after two days on the Elvita, we hop aboard a Piper Arrow for a three-hour f light to La Macarena to fish the Río Guayabero. Though its proximity to two national parks is turning it into a budding ecotourism destination, La Macarena was the seat of power for the FARC guerrillas during the war. The town is back in government hands, but the vestiges of the strife—AK-toting soldiers patrolling the street corners and infantry boats on the Río Guayabero—are still visible. Even as the FARC rebels have assimilated into the political system, many Colombians can’t forget the atrocities committed during the war. We motor an hour upriver in 40-foot-long canoes to a basic lodge called El Raudal, where Wild Luxury plans to build a series of modern cabins. In the river below, guests will cast for payaras, or vampire fish, which Dani says have bones like plates of armor, saber tooth–style fangs, and a strike more brutal than lightning. El Raudal sits at the mouth of a basalt canyon marking the start of Cordillera de los Picachos Natural National Park. The lodge manager, José Rubio, says that the Ministry of Environment recently changed the rules that once allowed fishing up the canyon. The move was aimed at curbing illegal commercial trawling, but it also technically banned sport fishing, too. Herrera and a local ecotourism group are appealing the law in hopes of gaining an exception for catch-and-release f ishing, but the situation is f luid. “It’s like the Wild West,” Lenz says. “There’s everything available here and everyone is rushing to claim a stake, and that leads to both great things and to new problems. But we have to start somewhere.” With our expectations muted by the new restrictions, we clamber down to the river, where the first half-hour of casting seems to bear out the overfishing. At first, we catch nothing. But then, just as discouragement is

On the prowl for payaras, or vampire fish (pictured below), so named because, well...just look.

setting in, a patch of the river surface the size of a VW begins to seethe and boil across the channel. Fist-size baitfish explode from the water like popcorn, followed occasionally by the silvery f lash of a payara, teeth blazing. If you’re quick enough to toss your f ly into the roiling mess, more often than not one of those vampires will devour it. The energy is manic during these boils. It’s impossible to throw out your line and strip it back quickly enough, over and over again until something hits. Once hooked, the fish rise and leap and pirouette on top of the water as if electrified. Redd is the f irst to snag one, and she motors off in the boat to give the fish more room to run. Hers will be the biggest the group lands, a 25-pound payara with fangs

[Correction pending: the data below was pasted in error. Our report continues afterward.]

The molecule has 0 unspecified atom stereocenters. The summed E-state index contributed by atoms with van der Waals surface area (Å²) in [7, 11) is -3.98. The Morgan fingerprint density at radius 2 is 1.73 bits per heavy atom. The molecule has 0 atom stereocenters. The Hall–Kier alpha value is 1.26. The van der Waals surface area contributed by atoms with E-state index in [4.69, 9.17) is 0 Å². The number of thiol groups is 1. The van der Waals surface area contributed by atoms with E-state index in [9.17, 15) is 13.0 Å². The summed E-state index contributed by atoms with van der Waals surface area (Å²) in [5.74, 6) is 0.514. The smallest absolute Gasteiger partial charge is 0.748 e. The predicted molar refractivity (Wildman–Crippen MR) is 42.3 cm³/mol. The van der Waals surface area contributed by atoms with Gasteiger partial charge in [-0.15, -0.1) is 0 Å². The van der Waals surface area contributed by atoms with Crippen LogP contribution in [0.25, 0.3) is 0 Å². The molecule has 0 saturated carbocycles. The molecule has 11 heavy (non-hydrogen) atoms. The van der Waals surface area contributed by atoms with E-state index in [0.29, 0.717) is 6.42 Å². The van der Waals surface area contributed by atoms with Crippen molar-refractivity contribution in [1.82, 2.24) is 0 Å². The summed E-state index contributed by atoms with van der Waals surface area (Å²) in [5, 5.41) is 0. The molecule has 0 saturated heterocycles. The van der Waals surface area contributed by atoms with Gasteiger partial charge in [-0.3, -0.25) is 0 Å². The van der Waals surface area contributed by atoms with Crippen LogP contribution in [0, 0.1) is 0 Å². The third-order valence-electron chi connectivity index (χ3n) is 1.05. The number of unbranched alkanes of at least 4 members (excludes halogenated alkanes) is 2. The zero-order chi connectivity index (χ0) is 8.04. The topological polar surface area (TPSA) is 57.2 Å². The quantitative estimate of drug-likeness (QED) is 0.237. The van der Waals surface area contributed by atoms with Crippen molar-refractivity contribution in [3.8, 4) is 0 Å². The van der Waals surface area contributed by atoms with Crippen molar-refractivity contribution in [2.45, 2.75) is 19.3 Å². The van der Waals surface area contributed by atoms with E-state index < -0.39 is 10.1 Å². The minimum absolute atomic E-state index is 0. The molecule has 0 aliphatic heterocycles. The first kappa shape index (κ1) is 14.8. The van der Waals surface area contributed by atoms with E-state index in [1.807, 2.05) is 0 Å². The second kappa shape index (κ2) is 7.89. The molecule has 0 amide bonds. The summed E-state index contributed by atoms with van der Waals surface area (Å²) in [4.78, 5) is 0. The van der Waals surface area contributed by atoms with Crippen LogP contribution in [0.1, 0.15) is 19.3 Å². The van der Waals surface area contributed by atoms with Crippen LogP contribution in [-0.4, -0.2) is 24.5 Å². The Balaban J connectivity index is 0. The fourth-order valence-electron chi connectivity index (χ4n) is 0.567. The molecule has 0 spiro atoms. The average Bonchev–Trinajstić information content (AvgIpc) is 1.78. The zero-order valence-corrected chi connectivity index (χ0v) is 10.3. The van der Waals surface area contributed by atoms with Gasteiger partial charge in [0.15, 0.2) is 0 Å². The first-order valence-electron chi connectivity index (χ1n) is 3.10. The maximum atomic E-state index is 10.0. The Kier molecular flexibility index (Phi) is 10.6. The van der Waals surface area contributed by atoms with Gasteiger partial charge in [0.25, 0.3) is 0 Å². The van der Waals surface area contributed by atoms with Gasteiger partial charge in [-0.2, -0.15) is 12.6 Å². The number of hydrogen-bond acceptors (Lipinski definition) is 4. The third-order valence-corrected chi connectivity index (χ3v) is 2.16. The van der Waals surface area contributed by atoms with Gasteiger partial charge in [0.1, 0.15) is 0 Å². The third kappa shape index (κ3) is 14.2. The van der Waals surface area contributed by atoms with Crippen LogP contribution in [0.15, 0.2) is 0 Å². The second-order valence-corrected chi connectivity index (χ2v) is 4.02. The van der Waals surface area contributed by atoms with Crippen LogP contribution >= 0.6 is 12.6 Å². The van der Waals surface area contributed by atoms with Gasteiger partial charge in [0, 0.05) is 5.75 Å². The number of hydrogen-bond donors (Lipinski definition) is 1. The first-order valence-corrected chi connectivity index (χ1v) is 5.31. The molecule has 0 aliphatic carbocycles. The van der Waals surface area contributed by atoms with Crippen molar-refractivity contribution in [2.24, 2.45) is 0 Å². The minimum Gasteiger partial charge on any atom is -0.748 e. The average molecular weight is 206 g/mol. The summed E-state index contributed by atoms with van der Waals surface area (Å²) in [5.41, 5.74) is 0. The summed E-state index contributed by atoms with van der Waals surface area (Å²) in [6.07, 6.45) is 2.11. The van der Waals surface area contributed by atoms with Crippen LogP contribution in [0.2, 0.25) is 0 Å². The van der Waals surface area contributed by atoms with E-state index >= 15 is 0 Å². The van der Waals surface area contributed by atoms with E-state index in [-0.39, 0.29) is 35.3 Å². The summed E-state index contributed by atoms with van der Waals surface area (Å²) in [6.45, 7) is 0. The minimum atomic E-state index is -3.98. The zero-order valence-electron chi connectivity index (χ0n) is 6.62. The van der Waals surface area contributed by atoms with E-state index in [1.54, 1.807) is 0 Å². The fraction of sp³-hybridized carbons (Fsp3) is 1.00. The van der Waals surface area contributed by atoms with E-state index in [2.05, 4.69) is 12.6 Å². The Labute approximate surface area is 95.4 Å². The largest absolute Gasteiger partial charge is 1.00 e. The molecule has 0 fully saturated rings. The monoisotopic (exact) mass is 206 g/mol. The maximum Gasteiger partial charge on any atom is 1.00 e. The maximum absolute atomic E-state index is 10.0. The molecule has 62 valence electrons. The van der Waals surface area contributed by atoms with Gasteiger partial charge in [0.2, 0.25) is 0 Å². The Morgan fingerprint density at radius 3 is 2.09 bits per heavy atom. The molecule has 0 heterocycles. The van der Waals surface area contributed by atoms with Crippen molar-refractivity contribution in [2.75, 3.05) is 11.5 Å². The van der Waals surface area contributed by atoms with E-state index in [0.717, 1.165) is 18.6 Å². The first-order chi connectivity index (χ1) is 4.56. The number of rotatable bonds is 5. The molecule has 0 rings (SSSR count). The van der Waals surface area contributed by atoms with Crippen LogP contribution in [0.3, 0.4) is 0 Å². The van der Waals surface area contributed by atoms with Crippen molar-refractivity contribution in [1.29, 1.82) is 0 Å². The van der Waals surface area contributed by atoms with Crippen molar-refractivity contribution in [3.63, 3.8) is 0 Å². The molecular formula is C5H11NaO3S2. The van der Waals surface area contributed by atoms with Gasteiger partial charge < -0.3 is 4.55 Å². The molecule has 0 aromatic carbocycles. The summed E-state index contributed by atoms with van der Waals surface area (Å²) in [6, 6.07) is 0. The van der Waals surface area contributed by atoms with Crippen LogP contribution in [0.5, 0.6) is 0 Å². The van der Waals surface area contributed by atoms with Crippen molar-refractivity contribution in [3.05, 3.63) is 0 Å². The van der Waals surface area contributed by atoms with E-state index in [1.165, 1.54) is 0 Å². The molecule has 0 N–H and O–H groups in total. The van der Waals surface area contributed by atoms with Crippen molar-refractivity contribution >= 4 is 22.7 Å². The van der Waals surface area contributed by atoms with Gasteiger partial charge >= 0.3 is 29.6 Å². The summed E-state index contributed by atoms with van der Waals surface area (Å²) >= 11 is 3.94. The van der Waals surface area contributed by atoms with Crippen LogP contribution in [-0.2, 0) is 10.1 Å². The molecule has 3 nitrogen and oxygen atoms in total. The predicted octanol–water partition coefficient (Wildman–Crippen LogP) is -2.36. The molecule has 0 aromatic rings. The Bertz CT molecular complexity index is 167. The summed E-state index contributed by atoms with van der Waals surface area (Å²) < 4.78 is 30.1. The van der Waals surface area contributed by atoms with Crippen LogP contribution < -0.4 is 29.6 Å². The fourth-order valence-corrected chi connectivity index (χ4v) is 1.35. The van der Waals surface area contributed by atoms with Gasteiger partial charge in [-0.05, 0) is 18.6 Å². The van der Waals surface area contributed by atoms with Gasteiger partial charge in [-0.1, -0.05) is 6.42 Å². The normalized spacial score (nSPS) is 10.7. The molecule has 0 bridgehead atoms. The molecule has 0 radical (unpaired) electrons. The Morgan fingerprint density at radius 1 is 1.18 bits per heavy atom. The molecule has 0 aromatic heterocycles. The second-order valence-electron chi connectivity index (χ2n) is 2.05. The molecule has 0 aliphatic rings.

practically the size of bananas. Then one hits Bruce’s line, and he cries out like he’s been tasered. The fight is outrageous, like 30 minutes of f lying a kite in a hurricane. “Oh, my shoulder!” Bruce bellyaches after we turn the fish loose. “That’s like standing in a dark room waiting for a Doberman to rip your arm off.” Still, he smooths his fly, strips out line, and casts for another. In Colombia, where rebels are coming out of the jungle shadows for the first time in a generation, politics are as stable as they’ve been in decades, and the tourism industry is finally gaining traction, you have to fish while the fishing is good. Q

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It’s standard procedure to book a game drive while in Africa. But at Phinda Vlei Lodge, on a private, protected reserve, there’s no need for a Jeep—the safari is right outside your door. by RYAN KROGH